What kind of reviews did the film have? Guardian’s Peter Bradshaw found it bizarre and thought it was lost in the translation of cultures, The Observer’s Phillip French seemed seduced by its enigmatic style and focused on the story-line and the background of the people involved in making the film, and also seemed more familiar with the cultural side of Iranian cinema. Sukhdev Sandhu of The Telegraph didn’t seem to think highly of it and thought Binoche carried the film and found the enigmatic loose ends perhaps annoying. He is right Binoche did carry the film but the film was written specially for her and it was in my opinion deliberately made that way. He should also read more! Modern western Art and literature is full of unresolved loose ends. What is my verdict of it? I thought as charming and brilliant Binoche is, this would have been even a better movie if it was an Iranian movie, but I’m glad he made it and I enjoyed it but my wife who was exhausted walked off and went to bed and did not care to give Mr Kiarostami the benefit of the doubt with that rather blank 6 minute  opening! Do I recommend you seeing it? If you are a movie buff yes. After all that what was the basic plot? I’m not going to tell you, that would spoil it and like a Sufi/Zen allegory the basic plot had very little to do with the reality of it in this case the reality of the storyline itself!

Black swan posters


I went to see Black Swan last night. Everything about the film was fantastic. Natalie Portman gave a great performance, and she was very seductive. The film was stylish, good directing, great script and good supporting roles from Mila Kunis, and Vincent Cassel who played the carefree spirited dancer and the egocentric, narcissistic director.
It was a real treat. I think Hollywood must have finally realized that the formulated rubbish that simply gets you to buy the ticket but leaves you with a bitter after taste can only generate so much revenue and this film was more in the direction of art and European Cinema. A good human story and a personal trauma of a competitive Ballerina was beautifully put on screen, and having Natalie Portman looking gorgeous and stepping from a frigid dancer to an out of control woman with casual sex and lesbian dreams only added spice rather than exploit the story telling.
Finally, apart from everything else including the casting, and costumes being great I thought the publicity was excellent too. Look at these four posters designed by the London based studio LABOCA. They are in the Russian Constructivists style. I think the designers must have gone to the same awesome Tate Modern exhibition that I went to a few years a go ( Alexandr Rodchenko and Liubov Popova)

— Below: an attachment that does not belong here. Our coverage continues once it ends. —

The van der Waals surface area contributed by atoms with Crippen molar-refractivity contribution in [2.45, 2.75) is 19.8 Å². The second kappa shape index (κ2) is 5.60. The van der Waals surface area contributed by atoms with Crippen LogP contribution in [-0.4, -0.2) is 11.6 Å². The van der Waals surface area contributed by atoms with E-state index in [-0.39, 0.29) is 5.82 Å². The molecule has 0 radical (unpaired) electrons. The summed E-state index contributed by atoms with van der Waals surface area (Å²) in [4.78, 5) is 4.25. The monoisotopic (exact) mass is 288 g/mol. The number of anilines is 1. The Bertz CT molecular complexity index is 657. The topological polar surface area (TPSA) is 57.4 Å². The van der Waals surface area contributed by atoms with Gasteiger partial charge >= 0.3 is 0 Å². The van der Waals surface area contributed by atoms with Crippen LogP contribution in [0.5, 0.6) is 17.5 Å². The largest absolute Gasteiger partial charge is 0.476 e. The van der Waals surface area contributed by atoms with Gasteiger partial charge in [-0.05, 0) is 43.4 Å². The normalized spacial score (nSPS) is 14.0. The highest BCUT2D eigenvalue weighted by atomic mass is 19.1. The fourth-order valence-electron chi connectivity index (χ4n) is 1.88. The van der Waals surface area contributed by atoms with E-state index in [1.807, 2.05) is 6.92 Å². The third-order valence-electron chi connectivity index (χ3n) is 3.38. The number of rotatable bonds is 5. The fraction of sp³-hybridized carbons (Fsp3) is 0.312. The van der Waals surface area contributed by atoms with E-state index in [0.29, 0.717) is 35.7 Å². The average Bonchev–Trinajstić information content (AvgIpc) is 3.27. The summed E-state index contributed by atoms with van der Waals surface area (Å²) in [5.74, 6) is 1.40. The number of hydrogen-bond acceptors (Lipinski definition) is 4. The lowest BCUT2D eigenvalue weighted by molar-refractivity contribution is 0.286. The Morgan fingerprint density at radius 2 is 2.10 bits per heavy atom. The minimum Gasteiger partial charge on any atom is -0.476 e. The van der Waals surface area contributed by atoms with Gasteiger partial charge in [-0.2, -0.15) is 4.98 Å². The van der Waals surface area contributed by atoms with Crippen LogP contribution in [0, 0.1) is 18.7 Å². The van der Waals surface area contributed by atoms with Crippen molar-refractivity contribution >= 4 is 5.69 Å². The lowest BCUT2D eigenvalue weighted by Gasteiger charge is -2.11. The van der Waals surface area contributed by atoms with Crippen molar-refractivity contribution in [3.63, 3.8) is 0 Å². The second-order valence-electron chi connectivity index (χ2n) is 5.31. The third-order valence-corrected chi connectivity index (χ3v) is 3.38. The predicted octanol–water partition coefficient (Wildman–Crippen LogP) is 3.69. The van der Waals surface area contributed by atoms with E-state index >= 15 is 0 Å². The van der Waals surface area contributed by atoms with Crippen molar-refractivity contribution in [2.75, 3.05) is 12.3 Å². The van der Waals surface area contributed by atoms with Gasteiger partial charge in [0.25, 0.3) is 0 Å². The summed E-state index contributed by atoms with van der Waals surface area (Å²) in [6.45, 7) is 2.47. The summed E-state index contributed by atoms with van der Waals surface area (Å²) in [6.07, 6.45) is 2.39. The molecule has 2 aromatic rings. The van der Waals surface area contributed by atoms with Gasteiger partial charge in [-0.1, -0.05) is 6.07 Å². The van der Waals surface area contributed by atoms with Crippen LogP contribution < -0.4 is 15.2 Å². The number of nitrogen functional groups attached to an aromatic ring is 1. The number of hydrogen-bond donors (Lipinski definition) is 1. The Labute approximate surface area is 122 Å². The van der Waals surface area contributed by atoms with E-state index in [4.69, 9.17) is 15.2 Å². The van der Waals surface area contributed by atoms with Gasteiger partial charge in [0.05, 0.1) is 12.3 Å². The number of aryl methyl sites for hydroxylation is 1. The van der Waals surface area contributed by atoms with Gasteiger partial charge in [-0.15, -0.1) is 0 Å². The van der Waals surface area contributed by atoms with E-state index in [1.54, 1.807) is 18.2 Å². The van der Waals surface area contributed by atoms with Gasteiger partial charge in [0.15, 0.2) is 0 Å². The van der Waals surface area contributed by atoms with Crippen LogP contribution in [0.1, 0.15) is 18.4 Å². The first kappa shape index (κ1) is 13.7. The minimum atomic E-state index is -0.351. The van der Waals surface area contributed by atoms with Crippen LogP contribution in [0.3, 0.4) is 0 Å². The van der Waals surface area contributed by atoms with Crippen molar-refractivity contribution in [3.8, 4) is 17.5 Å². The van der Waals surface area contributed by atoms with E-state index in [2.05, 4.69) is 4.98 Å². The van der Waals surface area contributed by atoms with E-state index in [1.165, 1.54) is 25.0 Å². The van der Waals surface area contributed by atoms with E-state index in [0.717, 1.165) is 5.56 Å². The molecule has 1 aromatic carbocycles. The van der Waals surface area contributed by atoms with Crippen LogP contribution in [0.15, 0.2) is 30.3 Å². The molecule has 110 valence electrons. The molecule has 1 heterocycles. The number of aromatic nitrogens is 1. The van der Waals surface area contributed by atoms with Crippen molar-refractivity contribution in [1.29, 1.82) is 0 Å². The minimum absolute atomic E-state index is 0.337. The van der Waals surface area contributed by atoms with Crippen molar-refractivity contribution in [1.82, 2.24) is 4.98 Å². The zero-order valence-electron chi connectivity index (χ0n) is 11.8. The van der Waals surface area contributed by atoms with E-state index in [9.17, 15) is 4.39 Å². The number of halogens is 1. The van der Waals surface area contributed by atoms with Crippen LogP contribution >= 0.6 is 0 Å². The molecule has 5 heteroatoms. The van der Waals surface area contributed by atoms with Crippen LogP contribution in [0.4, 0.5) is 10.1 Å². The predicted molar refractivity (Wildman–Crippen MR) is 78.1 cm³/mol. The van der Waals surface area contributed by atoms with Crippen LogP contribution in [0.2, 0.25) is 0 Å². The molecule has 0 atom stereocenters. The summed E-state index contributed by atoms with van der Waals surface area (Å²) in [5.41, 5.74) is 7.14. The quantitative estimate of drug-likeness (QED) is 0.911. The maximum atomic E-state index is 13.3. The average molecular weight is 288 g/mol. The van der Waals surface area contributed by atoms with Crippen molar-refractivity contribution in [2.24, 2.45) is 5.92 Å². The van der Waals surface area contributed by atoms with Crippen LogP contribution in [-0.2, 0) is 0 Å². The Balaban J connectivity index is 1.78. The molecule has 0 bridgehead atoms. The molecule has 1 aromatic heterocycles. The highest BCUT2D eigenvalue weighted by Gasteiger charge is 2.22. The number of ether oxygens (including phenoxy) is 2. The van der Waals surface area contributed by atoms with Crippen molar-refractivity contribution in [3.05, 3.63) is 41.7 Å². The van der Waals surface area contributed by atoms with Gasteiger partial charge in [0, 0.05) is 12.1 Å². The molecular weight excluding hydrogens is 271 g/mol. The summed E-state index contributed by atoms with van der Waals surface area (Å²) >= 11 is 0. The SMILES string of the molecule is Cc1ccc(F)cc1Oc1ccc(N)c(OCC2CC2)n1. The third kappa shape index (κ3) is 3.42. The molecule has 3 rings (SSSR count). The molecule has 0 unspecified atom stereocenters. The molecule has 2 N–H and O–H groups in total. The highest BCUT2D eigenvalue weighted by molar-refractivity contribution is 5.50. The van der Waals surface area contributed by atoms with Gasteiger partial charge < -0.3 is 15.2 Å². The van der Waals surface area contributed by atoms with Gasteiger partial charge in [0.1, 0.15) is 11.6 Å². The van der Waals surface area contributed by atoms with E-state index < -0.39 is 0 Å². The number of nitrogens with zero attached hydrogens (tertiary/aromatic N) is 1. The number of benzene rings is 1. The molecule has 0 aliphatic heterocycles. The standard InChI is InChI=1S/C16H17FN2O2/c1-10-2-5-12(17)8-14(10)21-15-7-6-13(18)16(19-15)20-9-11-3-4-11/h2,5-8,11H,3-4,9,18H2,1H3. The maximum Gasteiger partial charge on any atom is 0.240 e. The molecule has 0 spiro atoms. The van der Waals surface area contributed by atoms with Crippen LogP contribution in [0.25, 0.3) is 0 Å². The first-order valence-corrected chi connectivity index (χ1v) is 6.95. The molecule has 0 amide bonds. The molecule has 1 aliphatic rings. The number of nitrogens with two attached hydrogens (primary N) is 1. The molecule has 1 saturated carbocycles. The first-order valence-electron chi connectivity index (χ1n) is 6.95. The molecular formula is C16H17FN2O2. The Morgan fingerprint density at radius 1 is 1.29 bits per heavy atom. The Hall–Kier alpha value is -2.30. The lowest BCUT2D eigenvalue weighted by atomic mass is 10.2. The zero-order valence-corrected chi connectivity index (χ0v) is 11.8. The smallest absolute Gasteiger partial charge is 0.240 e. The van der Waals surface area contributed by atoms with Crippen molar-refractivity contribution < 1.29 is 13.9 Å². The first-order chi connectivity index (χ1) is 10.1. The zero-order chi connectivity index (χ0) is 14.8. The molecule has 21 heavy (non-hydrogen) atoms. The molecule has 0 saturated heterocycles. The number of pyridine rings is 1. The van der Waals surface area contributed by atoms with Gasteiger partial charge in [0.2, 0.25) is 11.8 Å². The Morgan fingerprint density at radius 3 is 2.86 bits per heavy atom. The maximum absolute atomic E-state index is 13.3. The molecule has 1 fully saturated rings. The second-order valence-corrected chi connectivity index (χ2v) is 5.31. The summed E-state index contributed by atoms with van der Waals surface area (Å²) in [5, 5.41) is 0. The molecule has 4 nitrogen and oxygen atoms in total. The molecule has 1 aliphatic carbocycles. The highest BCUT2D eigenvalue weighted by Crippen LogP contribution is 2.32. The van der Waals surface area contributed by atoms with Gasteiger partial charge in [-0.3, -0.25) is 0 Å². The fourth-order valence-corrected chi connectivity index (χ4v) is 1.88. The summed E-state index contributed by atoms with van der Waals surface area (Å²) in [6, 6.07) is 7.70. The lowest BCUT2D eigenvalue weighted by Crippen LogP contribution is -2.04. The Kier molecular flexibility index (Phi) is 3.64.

Exergian minimalist poster series popular TV shows



Charlie’s Angels

Founded in 1998, Exergian is a Vienna-bases design consultancy specialized in Art direction , identity and design.

I love their work.

There is something to be said for the minimalist designs because they cleverly take the essence of a concept and turn it to a recognizable symbol or icon.
If you like to see the rest of their work follow this link or click on any of the images then scroll down.

Anish Kapoor Marsyas 2002 theEYE:Anish Kapoor

Some people (including me) believe that Art can change your life and if I was to name a defining work of Art that has left me with a remarkable experience it has to be Anish Kapoor’s Marsyas.

This monumental sculpture in some ways is also a painting in space. It is a celebration of colour and just as Rothko demonstrated the different layers of what initially appears as the same colour, Anish Kapoor demonstrates how a large structure stretched in a large space gives different experiences of a colour in this case red.

If public galleries are our modern temples then Anish Kapoor has provided some of its remarkable objects of worship.

The mythology of Marsyas is also interesting.

In Greek mythology, the satyr Marsyas (gr. Μαρσύας) is a central figure in two stories involving music: in one, he picked up the double flute (aulos) that had been abandoned by Athena and played it;[1] in the other, he challenged Apollo to a contest of music and lost his hide and life. In Antiquity, literary sources often emphasise the hubris of Marsyas and the justice of his punishment.

read more on the Marsyas mythology

Blu animations

These are the ultimate in street Art and doodling in 4d space-time.

Sita sings the blues

This is one of my favourite animations. enjoy. It isn’t my work. I wished!

A Journey Round My Skull

This is a cool blog which has a lot of beautiful images from Iranian books. There are mainly books for children.

A Journey Round My Skull

Blog at